So you want to start recycling, but you don’t have a clue how to start.
Earlier, we suggested recycling your back-of-the-house cardboard as an easy first step. If you’re ready to take it further, consider the five steps outlined in a new Foodservice Packaging Recovery Toolkit from the Foodservice Packaging Institute and the National Restaurant Association.
Tune into our free April 21 webinar for more details on these steps:
- Do a waste audit. You can’t manage what you don’t measure, so know your trash! Download a free self-audit form from the toolkit or hire an expert to do an audit for you.
- Make changes with waste service providers. Here is where the savings come in! Get your recycling picked up and you’ll be able to downsize your trash service.
- Install a new bin system. Your customers and staff need the right bins for their recyclable and compostable packaging.
It is easy to overlook what actually caused most of today’s market share-leading iconic brands to get where they are. While marketing and branding play an important role in the growth of any consumer facing business, it is very easy, in retrospect, to ascribe an unfair share of credit for a food product’s eventual success to its brand. After all, when you consider the youthful days of former niche players like Chobani, Kashi, Stacy’s, vitaminwater, few would argue they are stuff for case studies in excellent works of branding.
It’s no secret that young, especially premium brands, are increasingly making inroads on established, legacy food and beverage brands in the American market. As legacy brand market share continues to slump, we find that industry leaders are beginning to acknowledge a long-ignored truth: their companies’ portfolios are fully stocked with older, legacy brands that operate fundamentally differently in modern food culture than younger, entrepreneurial upstarts. (read more…)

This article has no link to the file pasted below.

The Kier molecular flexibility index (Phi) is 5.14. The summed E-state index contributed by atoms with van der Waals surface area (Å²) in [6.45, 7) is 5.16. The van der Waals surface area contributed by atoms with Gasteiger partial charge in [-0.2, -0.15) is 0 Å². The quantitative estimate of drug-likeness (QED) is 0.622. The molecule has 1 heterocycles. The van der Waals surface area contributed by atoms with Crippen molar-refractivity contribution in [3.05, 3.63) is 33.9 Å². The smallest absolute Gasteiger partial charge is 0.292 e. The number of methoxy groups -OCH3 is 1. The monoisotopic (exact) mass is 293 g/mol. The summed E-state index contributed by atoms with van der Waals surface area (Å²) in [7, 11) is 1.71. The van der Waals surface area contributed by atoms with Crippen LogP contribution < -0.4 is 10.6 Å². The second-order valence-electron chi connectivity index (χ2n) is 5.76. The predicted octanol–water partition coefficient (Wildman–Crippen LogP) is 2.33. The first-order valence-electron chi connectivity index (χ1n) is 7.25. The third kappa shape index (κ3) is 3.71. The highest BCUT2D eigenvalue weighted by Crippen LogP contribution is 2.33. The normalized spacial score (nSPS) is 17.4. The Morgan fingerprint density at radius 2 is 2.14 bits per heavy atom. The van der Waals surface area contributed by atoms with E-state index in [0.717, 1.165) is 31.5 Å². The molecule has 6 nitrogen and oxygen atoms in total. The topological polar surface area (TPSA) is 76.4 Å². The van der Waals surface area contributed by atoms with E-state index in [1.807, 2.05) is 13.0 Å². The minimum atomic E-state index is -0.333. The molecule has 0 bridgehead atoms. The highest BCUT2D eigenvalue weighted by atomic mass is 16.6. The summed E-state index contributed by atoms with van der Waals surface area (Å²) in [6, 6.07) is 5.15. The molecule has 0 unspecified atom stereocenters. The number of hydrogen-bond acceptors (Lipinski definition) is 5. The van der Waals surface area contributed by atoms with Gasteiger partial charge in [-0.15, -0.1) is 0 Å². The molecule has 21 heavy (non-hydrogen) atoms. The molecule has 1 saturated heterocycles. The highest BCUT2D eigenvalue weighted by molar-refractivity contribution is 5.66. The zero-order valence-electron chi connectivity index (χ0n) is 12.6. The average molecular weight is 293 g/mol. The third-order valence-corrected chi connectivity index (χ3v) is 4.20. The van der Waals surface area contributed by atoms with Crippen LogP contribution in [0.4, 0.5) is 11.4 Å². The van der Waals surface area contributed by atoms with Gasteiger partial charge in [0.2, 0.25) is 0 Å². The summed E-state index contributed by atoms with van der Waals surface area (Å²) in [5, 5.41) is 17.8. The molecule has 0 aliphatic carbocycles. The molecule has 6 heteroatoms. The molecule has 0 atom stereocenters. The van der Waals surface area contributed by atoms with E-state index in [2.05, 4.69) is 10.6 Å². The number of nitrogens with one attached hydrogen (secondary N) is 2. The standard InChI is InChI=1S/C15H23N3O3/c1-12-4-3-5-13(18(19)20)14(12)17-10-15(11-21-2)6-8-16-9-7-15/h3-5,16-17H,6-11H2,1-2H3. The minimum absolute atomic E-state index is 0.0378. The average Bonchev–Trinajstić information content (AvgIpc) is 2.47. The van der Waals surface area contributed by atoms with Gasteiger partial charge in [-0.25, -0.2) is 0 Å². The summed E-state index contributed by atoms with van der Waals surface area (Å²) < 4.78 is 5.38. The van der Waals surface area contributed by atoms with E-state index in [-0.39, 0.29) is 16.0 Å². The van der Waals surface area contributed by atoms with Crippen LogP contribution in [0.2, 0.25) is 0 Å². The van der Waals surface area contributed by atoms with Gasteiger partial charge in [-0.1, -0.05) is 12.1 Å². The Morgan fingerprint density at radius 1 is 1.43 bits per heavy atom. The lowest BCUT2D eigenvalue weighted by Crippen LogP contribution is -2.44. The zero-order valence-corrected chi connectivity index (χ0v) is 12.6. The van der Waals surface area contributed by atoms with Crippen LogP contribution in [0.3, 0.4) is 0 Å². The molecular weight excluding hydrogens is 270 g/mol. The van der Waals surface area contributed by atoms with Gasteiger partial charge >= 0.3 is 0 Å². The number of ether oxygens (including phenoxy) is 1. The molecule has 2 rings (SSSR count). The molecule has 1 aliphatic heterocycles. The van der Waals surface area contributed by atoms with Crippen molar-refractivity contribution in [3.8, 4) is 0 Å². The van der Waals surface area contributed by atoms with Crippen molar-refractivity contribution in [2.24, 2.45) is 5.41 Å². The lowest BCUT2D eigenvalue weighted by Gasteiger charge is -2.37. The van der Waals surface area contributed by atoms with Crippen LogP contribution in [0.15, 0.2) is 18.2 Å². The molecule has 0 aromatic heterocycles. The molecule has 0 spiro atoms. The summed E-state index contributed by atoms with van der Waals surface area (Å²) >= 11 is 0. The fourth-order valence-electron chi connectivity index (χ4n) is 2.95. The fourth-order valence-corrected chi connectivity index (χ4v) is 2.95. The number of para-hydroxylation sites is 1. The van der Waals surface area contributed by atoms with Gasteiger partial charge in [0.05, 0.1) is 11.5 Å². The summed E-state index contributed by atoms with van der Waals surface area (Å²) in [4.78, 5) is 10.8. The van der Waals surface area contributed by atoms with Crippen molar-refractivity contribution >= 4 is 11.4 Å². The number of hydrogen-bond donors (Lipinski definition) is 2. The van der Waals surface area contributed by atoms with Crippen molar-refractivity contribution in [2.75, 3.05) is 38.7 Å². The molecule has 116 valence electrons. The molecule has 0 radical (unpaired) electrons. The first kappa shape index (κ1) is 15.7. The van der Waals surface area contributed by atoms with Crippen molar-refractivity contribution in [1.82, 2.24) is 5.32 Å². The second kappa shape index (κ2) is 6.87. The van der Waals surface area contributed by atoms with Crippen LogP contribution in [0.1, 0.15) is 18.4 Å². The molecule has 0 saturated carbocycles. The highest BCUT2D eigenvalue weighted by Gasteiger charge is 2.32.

The foodservice industry is taking major steps to increase consumer trust with the development of thorough, automated, and vigilant food traceability programs. This is important now more than ever, as recent and highly publicized food recalls are still fresh in the minds of consumers. If a six-year old boy and his parents come into a Subway restaurant once a week and order sandwiches, they should always have the information they need about their food at their fingertips, and be reassured they will eat the highest quality product. How can we as an industry be confident that the food we sell to our loyal customers is safe and traceable?
It is this focus on our customers that has helped propel forward the food traceability program currently underway at the Independent Purchasing Cooperative (IPC), a Subway franchisee-owned and operated purchasing cooperative. IPC is a member of the Foodservice GS1 US Standards Initiative, a collaborative industry effort seeking to drive waste out of the foodservice supply chain, improve product information and establish a foundation for enhanced food safety through improved, automated traceability. (read more…)